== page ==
Thinking of forking out for active investment management?

09 June 2015

Beating relatively efficient markets is difficult. However, there are times when it is hard to agree that all markets are efficient and rational:

A good example of this would be on 19th of May when the ECB’s Governing Council member, Benoit Coeure, stated that the ECB planned to moderately frontload its purchases of Euro Area assets to avoid excessive trading in the summer months when liquidity can be less plentiful. This purely technical adjustment led some investors to behave like they had received an early Christmas present; triggering  a strong sell off in the Euro vs Dollar. Simultaneously, the Euro area government bonds recorded one of their strongest mornings in May.

Some people might dismiss the above example as a short-term knee-jerk type reaction, but from time-to-time, we can also observe longer-term market distortions. Over the past year, the Shenzhen Composite Index has nearly tripled in value despite a slowdown in the Chinese economy (although monetary conditions have been softening at the same time).  While the average price/earnings (p/e) ratio is not much higher than that of the US S&P 500, the median share now trades on a p/e of 75 (some highly weighted sectors such as Banks have been left behind). Some notable examples of froth can be seen in a former manufacturer of floorboards that joined the frenzy by rebranding itself as an online gaming company. There is also a manufacturer of conventional fans trading at 732 times earnings!

In markets where we observe seemingly irrational movements like the ones above, employing someone to spot the opportunities (and avoid the pitfalls) might well pay off.

However, there are other cases where paying an active manager for scanning the market for opportunities is less likely to provide a fruitful outcome.

Looking at a random sample of 20 FTSE-250 companies, the average company’s equity was covered by over 20 professional research analysts and no company was covered by less than 11 analysts – all pouring over exactly the same data. It is worth pointing out too that only analysts listed on Bloomberg were counted in this survey.

For example; as at 1 June 2015 Lloyds Banking Group, forming part of the FTSE 100 index is currently followed by at least 28 Bloomberg-listed analysts.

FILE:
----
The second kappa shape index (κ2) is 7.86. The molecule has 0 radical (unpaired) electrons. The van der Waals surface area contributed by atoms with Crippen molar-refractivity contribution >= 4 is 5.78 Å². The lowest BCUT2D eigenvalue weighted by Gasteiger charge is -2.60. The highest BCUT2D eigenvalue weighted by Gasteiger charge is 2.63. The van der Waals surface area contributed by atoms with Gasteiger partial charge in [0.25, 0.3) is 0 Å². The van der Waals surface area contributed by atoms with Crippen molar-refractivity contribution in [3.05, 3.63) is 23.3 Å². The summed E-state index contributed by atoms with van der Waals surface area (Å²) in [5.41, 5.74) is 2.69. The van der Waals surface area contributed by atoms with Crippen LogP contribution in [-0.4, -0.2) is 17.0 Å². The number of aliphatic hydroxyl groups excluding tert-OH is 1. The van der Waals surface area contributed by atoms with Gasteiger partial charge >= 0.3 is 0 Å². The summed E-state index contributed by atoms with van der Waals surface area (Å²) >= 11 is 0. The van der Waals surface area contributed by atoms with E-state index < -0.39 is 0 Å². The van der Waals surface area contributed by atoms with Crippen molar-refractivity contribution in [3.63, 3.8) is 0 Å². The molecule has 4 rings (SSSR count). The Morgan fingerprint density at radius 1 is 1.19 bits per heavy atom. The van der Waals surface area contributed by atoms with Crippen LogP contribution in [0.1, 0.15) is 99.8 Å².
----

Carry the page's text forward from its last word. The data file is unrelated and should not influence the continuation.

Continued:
Of these 28 analysts, 13 currently recommend buying the stock, 7 recommend selling and 8 suggest  holding the Bank’s equity – in any given time-frame, a large proportion of these analysts are going to be wrong. Clearly, any investor with a limited governance budget could spend their time on something more productive than trying to make sure they are backing the right analyst.

On the other hand, while Lloyd’s equity seems to be quite the crowded market, the Banking Group currently has more than 1000 different bonds in issuance. These bonds  have differing structures, different (or no) credit ratings and trade at different prices – thus purchasing corporate bonds appears less clear cut compared to playing a developed stock market - finding a robust investment manager to undertake classic credit analysis could well pay off.

Of course you can hit the jackpot and back a great developed market equity manager, a new Warren Buffet or a Neil Woodford if you like. Here, I would have liked to write; “chances are equally large that you end up backing a Nick Leeson or Bernie Madoff instead” – but statistics suggests you are most likely to spend your governance budget (and fees) backing an average manager who just about fails to deliver, benchmark-positive, net-of-fees return.

Ultimately, when deciding between active or passive management there are a number of market specific factors to consider: depth, liquidity, analyst coverage and complexity to name a few.

The most important factor is whether you believe there are systematic market inefficiencies and whether the chosen active manager has the capabilities and skill to exploit these opportunities.

In the real world, no market is completely efficient and the degree of efficiency can, and will, change over time. For active fund managers, asking them whether passive management is the way forward is akin to asking turkeys to vote for Christmas.

Many people are invested with active managers due to legacy arrangements and old habits often die hard. Ultimately, if you are unable to make a clear case that active management in a certain market can create real, substantial value, over the long run – I would suggest you save your money and governance budget and go passive instead. After all, Christmas is coming…

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